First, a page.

image file: c6qo00313c-s3.tif
Scheme 3 Scope of aryl methyl ketones and pyridin-2-ylmethylamines. Reaction conditions: 1 (1.0 mmol), 2 (1.0 mmol), I2 (1.6 mmol) and HCl (1.0 mmol) in DMSO (3 mL) at 110 °C for 5 h. Isolated yield. a[thin space (1/6-em)]1-(Pyridin-2-yl)ethylamine was used instead of pyridin-2-ylmethylamine.

To gain some insights into the mechanism of the reaction process, the following experiments were performed. After heating with I2 and HCl in DMSO at 110 °C, acetophenone 1a was transformed into phenylglyoxal (1ab) and the corresponding hydrated species (1ac) in quantitative conversion (Scheme 4a). Subsequently, the reaction of α-iodo ketone 1aa with pyridin-2-ylmethylamine 2a occurred very well to give the product 3aa in good yield (Scheme 4b). When the acetophenone substrate was replaced with hydrated species (1ac), the desired product was obtained in 84% yield (Scheme 4c). These results clearly confirmed that α-iodo ketone 1aa is a possible precursor of α-ketoaldehyde (1ab). Moreover, the results also indicated that phenacyl iodine 1aa and phenylglyoxal 1ac are the key intermediates in the transformation. Finally, the hydrated species (1ac) was treated with pyridin-2-ylmethylamine 2a under the standard conditions without iodine. However, the expected product 3aa′ was not yielded (Scheme 4d). This result emphasized the crucial role of iodine in the subsequent domino process of building the imidazo[1,5-a]pyridin-3-yl(phenyl)methanone skeleton.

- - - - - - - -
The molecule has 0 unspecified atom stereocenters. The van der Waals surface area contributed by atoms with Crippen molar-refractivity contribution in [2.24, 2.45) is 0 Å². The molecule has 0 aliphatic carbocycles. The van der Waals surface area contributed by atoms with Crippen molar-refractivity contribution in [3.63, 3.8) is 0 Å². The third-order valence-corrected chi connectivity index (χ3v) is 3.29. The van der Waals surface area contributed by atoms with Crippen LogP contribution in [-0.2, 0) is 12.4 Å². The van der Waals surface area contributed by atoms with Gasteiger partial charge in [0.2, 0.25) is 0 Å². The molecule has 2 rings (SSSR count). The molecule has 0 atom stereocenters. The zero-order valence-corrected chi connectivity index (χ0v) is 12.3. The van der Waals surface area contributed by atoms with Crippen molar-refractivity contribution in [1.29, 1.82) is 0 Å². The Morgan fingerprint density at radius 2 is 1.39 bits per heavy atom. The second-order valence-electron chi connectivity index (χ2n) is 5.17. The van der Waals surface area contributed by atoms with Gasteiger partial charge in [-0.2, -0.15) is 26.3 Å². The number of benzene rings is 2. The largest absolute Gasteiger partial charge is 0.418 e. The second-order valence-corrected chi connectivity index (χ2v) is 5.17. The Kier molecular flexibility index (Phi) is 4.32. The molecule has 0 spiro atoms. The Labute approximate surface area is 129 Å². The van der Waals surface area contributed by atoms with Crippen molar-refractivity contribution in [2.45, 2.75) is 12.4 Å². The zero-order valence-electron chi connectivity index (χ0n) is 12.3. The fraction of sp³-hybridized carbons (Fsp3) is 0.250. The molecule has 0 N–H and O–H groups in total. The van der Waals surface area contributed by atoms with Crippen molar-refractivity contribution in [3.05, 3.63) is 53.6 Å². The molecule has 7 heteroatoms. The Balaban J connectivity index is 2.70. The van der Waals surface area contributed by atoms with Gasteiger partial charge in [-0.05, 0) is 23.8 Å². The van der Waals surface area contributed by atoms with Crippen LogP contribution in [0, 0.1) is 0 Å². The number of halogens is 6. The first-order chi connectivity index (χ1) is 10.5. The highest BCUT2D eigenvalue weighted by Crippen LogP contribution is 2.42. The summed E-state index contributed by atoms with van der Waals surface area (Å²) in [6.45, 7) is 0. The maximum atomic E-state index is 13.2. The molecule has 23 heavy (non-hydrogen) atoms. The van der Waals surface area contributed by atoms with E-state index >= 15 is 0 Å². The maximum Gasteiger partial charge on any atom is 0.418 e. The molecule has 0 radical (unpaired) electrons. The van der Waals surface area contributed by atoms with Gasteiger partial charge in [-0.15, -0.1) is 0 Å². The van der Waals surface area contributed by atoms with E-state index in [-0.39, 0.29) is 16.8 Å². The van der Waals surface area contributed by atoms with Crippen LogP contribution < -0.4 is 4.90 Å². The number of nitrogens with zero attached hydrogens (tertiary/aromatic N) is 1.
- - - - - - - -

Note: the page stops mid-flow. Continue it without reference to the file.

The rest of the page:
image file: c6qo00313c-s4.tif
Scheme 4 Control experiments.

According to the aforementioned information and based on previous reports,4c,13 a possible mechanism was proposed using acetophenone (1a) and pyridin-2-ylmethylamine (2a) as an example (Scheme 5). Initially, the substrate acetophenone 1a reacted with I2 to afford the intermediate α-iodo acetophenone 1aa, which was converted into phenylglyoxal 1ab with releasing HI after subsequent Kornblum oxidation. The aldehyde 1ab was then attacked by pyridin-2-ylmethylamine (2a) to afford the intermediate C-acyl iminium ion A in the presence of molecular iodine, which would be further attacked by the nitrogen of pyridine followed by oxidation to give the intermediate B. It would then undergo tautomerization to afford intermediate C, which was followed by iodination with I2 to provide the desired product 3aa.


image file: c6qo00313c-s5.tif
Scheme 5 Proposed mechanism.